A far-reaching package of laws aimed at clean water, orca whale protection, and phasing out fish farms in the Salish Sea could come before state legislators this year.
Senator Kevin Ranker, D-Orcas Island plans to introduce the Salish Sea Protection Act that would fund oil spill prevention, update response plans if an oil spill happens, establish rescue tug boat efforts, and coordinate emergency efforts with Canadian officials.
His proposed Orca Whale Protection Act is threefold. The bills would focus on restoring the lack of salmon as a food source for the whales, addressing the toxins in their food web, and noise pollution from barges and tankers.
The populations of orca whales and chinook salmon, one of the whale’s primary food sources, are declining according to the Environmental Protection Agency’s most recent 2016 Health of the Salish Sea report. Marine water quality has also shown long term decline in the Puget Sound region over the last 10 years.
Ranker emphasized the risk of oil spills in the Salish Sea from barges with more capacity for oil transport.
The orca whale bills essentially would increase enforcement of orca whale protection laws already in place requiring a certain distance between tankers and the whales’ habitat. The legislation would help the state Department of Fish and Wildlife man a permanent vessel dedicated solely to orca whale law enforcement.
In response to thousands of Atlantic salmon escaping to Puget Sound, Ranker is also proposing legislation to eliminate new leases for net pens used to raise Atlantic salmon net and other non-native fish. The new legislation would update 25-year-old regulations.
“If we like seeing orcas and wild salmon on our coast, we cannot continue to industrialize our coasts,” President of Sea Legacy Cristina Mittermier said, adding that Sea Legacy is not against healthy industry.
Cooke Aquaculture, one of the largest Atlantic salmon farming corporations using the net pens, filed suit against the Department of Natural Resources after a notice to terminate the company’s long standing lease to operate a salmon farm in Port Angeles. Cooke Aquaculture said in the lawsuit that the decision to terminate the lease is not supported by recent facts and will result in unnecessary loss of already scarce rural jobs.
Mittermier, who is a marine biologist, said potential legislation eliminating new leases on Atlantic salmon net pens comes in the nick of time. She said a large portion of farmed salmon have a virus that attacks the heart functions of salmon. When farmed salmon escape, the virus can infect wild salmon and other native fish, she said.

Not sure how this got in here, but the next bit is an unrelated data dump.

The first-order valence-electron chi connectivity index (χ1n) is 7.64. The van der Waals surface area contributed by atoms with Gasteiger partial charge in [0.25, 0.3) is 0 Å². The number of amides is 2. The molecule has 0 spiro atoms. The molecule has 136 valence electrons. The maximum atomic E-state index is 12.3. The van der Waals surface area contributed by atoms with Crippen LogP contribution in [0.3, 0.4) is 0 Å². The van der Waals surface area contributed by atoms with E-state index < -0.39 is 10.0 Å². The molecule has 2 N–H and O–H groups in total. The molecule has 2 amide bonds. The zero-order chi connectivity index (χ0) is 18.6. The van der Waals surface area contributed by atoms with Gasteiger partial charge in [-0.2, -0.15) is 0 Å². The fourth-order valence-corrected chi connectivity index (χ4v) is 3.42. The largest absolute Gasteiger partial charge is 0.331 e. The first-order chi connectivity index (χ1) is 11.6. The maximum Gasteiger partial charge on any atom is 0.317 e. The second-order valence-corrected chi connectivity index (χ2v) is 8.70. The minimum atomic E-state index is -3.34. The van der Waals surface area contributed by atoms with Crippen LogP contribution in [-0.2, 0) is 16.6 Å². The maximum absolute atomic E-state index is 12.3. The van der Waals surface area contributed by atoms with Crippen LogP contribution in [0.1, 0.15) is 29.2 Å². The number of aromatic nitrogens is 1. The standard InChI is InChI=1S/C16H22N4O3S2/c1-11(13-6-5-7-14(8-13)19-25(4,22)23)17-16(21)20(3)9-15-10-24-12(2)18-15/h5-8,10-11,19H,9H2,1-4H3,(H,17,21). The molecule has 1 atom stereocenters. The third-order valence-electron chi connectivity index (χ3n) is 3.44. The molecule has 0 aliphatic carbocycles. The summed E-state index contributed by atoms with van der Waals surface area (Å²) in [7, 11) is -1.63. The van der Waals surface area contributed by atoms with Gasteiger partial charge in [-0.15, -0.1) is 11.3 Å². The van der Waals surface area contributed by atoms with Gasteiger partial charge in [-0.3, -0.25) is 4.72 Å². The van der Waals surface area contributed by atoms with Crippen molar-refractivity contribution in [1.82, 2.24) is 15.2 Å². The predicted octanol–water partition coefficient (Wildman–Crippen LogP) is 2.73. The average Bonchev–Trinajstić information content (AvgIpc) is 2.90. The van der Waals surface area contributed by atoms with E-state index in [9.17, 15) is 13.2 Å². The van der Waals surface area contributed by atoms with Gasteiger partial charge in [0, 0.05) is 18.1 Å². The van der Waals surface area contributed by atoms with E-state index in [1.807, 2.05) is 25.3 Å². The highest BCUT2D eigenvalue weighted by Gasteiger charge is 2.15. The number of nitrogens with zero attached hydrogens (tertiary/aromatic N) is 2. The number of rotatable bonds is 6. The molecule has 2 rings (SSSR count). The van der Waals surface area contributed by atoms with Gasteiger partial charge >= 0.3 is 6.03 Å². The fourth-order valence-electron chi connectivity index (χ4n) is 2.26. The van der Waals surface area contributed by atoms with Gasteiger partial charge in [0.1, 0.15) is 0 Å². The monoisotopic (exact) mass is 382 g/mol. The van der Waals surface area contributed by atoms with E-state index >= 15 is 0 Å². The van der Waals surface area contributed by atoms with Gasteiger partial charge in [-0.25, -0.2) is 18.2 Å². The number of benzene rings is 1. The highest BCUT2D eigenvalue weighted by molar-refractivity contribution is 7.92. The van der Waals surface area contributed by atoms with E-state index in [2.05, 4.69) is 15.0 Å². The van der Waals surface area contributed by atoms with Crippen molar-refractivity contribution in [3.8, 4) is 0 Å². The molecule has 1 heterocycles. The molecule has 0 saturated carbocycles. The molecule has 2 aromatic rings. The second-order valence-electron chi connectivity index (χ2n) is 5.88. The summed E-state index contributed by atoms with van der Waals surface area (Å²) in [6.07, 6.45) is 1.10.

“We acknowledge that the fish escapement prompted some understandable fears and concerns about the impact of Atlantic salmon on the health of native stocks, but we are urging lawmakers to recognize that these fears are not borne out by the history or the best available science,” Joel Richardson, vice president of public relations for Cooke Aquaculture wrote in a statement.
Richardson’s statement claims that Ranker’s Senate Bill 6086 would end Cooke Aquaculture’s permit to operate in the Puget Sound, costing more than 100 jobs. Ranker, however, said that the bill he is proposing would phase out the net pens they use over seven years, allowing the farms to maintain leases they already have. He said the bill also includes a re-training program for current employees to support other forms of aquaculture.
Richardson said Cook Aquaculture is supportive of other legislative approaches to regulating salmon net pens including inspections of net pen facilities, and a study of the impacts on local ecology.
The bill on potentially eliminating the new leases on the salmon net pens was heard in committee on last Tuesday afternoon.
Ranker’s protection package, coincidentally, came shortly after US Secretary of the Interior Ryan Zinke announced the National Outer Continental Shelf Oil and Gas Leasing Program on Thursday, Jan. 4. The program opens about 90 percent of the nation’s offshore reserves.